During the financial crisis, the Invesco QQQ Trust (NASDAQ:QQQ) offered an opportunity to investors willing to stay calm and keep focused. From its low in March 2009, the QQQ ETF would rally 565% over the next decade.
The current crisis offers another such opportunity for investors. I’m not dismissing the tragic toll the coronavirus has taken. But as I’ve said for weeks now, we will get through this difficult period. And once we do, I still believe the U.S. and world economies will return to growth.
In fact, I’ve called the coming decade the “Roaring 2020s.” Admittedly, the decade is off to a terrible start.
But in early 2009, many believed the worst was still yet to come, and that the next decade would be dismal. Few would have argued — at least publicly — that the longest macroeconomic expansion in U.S. history was on the way. But that’s exactly what happened.
I’m not making that exact prediction right now. But, again, we will get through this time. And the innovations that were driving investor excitement just two months ago still are on the way. The technologies that are going to transform and improve this world will come.
This, too, shall pass. And investors looking for a diversified bet on a brighter future are being given an opportunity in the QQQ ETF. QQQ tracks the NASDAQ 100 Index — which contains some of the biggest and best tech stocks in the world. Those are precisely the kind of companies investors should be looking to own right now.
Growth Is Delayed, Not Lost
Again, I don’t mean to dismiss the toll these few weeks will take. But investors — indeed, all of us — should take solace in the fact that innovation is going to continue. What I like to call ‘megatrends’ still exist. Their arrival simply has been pushed back a few months.
5G (fifth-generation) wireless is on the way. That will have transformative impacts, some of which haven’t even been developed yet.
Electric and autonomous vehicles will increase productivity and save lives. Their growth not only can provide a catalyst for auto manufacturers, but their worldwide supply chains.
Artificial intelligence continues to evolve. There, too, the benefits won’t just accrue to the leaders. Demand for semiconductors will skyrocket. Productivity will improve — and that usually leads to higher wages.
In the meantime, once this shutdown is over, we will see huge amounts of pent-up demand that could stoke a quick economic rebound. I know I’m not the only one with cabin fever right now. I’m surely not the only one who plans to do something about it as soon as possible.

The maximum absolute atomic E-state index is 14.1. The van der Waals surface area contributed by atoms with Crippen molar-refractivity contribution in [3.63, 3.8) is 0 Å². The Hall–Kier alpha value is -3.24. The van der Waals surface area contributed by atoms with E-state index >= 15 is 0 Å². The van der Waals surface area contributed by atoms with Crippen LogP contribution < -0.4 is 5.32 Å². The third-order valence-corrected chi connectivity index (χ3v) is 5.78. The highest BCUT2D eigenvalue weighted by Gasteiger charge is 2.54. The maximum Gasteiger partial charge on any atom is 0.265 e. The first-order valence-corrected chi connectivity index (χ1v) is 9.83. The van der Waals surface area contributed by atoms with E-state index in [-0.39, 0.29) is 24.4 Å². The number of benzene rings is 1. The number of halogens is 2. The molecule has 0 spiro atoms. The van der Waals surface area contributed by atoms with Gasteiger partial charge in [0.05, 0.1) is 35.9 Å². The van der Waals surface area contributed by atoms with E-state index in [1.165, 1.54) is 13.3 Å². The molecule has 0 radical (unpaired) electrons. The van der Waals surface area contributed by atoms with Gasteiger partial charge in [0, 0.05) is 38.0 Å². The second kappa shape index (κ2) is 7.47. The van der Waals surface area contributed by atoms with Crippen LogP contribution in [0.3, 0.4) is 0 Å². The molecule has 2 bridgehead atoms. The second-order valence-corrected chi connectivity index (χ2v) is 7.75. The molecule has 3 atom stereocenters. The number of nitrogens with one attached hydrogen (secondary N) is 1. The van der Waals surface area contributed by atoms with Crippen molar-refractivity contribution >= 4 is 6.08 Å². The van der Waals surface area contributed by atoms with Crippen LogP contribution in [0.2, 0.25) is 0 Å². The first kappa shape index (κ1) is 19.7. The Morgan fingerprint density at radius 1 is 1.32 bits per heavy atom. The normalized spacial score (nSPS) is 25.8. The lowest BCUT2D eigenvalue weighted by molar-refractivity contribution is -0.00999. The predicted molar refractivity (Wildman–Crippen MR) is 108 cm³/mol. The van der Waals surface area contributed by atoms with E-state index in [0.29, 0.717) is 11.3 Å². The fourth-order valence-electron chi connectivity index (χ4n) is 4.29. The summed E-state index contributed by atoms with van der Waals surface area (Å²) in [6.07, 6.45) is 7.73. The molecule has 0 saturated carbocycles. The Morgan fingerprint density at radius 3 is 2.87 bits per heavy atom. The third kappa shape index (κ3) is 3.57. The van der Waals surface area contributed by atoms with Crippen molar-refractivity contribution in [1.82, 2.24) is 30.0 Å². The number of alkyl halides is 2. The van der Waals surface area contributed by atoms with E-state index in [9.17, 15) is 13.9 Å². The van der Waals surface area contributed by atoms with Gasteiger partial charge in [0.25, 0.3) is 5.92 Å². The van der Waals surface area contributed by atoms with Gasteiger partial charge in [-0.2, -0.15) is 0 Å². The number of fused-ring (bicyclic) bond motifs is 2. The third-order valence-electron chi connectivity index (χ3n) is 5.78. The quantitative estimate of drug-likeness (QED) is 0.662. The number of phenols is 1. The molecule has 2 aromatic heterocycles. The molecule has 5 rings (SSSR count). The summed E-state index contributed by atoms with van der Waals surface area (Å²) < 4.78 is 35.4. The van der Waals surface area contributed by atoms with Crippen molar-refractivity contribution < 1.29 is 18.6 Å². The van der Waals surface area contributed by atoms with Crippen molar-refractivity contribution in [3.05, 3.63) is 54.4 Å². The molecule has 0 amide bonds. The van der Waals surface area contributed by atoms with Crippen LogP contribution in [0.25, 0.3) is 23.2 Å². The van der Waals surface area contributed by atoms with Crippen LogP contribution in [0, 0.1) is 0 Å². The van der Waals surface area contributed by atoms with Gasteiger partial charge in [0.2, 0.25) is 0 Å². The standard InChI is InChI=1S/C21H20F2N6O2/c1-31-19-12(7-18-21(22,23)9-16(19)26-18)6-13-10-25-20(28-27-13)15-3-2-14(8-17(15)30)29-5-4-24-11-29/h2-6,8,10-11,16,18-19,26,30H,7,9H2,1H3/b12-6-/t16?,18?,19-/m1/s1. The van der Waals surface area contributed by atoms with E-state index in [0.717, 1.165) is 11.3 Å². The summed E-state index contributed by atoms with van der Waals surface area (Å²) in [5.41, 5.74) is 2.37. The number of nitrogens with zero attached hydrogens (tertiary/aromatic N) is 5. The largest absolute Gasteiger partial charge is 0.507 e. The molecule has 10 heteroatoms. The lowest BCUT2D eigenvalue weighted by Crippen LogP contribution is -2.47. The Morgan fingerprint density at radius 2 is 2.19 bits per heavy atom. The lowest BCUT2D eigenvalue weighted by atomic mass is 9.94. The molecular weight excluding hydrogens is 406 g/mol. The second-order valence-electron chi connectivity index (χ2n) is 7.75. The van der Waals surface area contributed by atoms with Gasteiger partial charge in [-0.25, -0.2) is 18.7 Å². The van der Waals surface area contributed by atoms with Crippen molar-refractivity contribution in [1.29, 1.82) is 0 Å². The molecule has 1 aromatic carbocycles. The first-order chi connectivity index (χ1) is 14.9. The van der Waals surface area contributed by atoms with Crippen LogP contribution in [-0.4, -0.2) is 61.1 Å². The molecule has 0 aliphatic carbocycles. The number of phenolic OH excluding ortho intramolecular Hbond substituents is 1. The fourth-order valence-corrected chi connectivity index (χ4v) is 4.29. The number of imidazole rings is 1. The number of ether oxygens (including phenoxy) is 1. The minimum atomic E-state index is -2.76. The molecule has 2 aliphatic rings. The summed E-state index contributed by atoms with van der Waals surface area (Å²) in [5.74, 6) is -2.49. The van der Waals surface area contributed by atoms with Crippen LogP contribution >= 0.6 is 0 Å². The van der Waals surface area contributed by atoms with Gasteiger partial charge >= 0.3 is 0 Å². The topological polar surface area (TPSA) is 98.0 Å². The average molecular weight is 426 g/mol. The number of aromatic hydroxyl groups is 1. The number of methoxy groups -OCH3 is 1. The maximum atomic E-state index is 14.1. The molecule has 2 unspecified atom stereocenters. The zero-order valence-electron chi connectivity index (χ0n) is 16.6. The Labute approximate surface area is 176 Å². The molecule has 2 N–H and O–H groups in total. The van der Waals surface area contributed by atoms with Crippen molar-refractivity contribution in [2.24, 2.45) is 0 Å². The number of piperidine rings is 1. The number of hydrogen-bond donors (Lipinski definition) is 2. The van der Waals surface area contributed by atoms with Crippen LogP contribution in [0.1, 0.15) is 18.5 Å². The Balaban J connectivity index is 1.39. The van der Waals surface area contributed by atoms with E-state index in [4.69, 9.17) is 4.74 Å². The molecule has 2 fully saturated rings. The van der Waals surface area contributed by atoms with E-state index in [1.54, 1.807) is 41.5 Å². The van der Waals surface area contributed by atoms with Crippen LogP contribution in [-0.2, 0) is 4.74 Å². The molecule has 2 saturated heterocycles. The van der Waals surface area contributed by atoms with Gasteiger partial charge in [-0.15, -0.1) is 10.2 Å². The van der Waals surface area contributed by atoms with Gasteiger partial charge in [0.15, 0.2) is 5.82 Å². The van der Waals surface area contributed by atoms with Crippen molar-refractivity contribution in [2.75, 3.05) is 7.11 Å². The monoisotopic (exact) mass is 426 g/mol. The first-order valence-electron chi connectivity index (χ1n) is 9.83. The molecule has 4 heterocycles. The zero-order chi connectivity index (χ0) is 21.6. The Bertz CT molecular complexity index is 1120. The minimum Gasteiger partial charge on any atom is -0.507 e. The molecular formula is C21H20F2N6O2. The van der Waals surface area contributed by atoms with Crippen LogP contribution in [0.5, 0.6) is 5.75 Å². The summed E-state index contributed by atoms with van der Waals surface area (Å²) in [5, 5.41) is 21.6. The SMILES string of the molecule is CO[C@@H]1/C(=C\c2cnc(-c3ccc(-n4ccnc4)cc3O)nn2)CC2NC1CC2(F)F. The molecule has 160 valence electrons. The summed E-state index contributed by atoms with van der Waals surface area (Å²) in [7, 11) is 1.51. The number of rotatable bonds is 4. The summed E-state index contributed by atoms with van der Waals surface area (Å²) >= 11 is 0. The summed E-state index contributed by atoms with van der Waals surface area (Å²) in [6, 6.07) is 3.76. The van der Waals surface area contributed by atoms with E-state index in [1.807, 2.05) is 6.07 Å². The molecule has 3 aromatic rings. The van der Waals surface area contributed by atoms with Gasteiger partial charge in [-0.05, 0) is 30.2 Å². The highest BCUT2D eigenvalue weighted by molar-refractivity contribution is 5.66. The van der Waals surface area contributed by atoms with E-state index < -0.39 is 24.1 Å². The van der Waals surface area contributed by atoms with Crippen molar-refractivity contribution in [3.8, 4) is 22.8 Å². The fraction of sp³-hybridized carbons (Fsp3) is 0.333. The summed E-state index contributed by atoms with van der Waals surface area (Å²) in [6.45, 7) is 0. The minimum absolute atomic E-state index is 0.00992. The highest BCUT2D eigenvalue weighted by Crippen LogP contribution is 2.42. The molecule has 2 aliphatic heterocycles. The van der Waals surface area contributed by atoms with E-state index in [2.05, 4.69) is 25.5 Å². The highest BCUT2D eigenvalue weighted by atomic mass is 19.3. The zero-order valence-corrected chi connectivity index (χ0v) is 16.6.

2009 and 2019
From an investment standpoint, the last few weeks have been difficult and scary. As I write this, the QQQ ETF is down 26% from its highs. Many other stocks have done far worse.
But again, keep 2009 in mind. It seemed like the financial world was ending. It was an opportunity.
Keep the next ten years in mind as well. Even with the declines of late, consider the multi-year performance of the QQQ:
- 1-year: -2.1%
- 3-year: 32.5%
- 5-year: 63.3%
- 10-year: 266.1%
Even with this recent bout of volatility, the ETF has held up over the past twelve months. Going back to 2015, it’s returned in the range of 10% annualized, or better. Performance immediately after the financial crisis was even better.
Those kinds of returns are impressive over such a long stretch. And they’re not available elsewhere. The 10-year Treasury, for instance, now yields barely 1%. It’s possible, if not likely, that yield won’t even cover inflation.
In any market, it’s important to keep calm and take the long view. In this market, it’s absolutely critical. U.S. stocks, and particularly the QQQ, have been tremendous investments over the past decade. I believe they will be in the coming decade as well.
The Case for the QQQ ETF
This sell-off has created opportunities across the market. Luckin Coffee (NASDAQ:LK) is an excellent play on growth in the Chinese economy, which is already recovering. Lululemon Athletica (NASDAQ:LULU), one of the world’s best apparel companies, is on sale.
But the QQQ ETF is attractive as well, particularly for investors who don’t want to take on single-stock risk. As it mimics the NASDAQ 100, it’s generally tech-focused, but not exclusively so. Almost 6% of the portfolio consists of Pepsi (NASDAQ:PEP), Costco Wholesale (NASDAQ:COST), Starbucks (NASDAQ:SBUX) and snack manufacturer Mondelez (NASDAQ:MDLZ).
Still, this is largely a tech play and heavily a ‘Big Tech’ play. The three largest holdings, unsurprisingly, are Apple (NASDAQ:AAPL), Microsoft (NASDAQ:MSFT), and Amazon (NASDAQ:AMZN). They comprise nearly one-third of the fund’s assets.
There’s broad exposure too, with chip stocks and software plays well-represented.
The QQQ provides diversified exposure to tech and thus to the megatrends that are going to define the industry this decade. That’s exposure investors should be looking for right now.
Many — in fact, most — of the QQQ’s individual components have their own bull cases. As a whole, however, QQQ can be the cornerstone of a portfolio that is focused on growth looking forward and reasonable valuations right now.
Timing is important, and in this volatile market short-term caution is recommended. For long-term investors looking to re-enter this market, however, the QQQ is an excellent place to start.
Matthew McCall left Wall Street to actually help investors — by getting them into the world’s biggest, most revolutionary trends BEFORE anyone else. The power of being “first” gave Matt’s readers the chance to bank +2,438% in Stamps.com (STMP), +1,523% in Ulta Beauty (ULTA) and +1,044% in Tesla (TSLA), just to name a few. Click here to see what Matt has up his sleeve now. Matt does not directly own the aforementioned securities.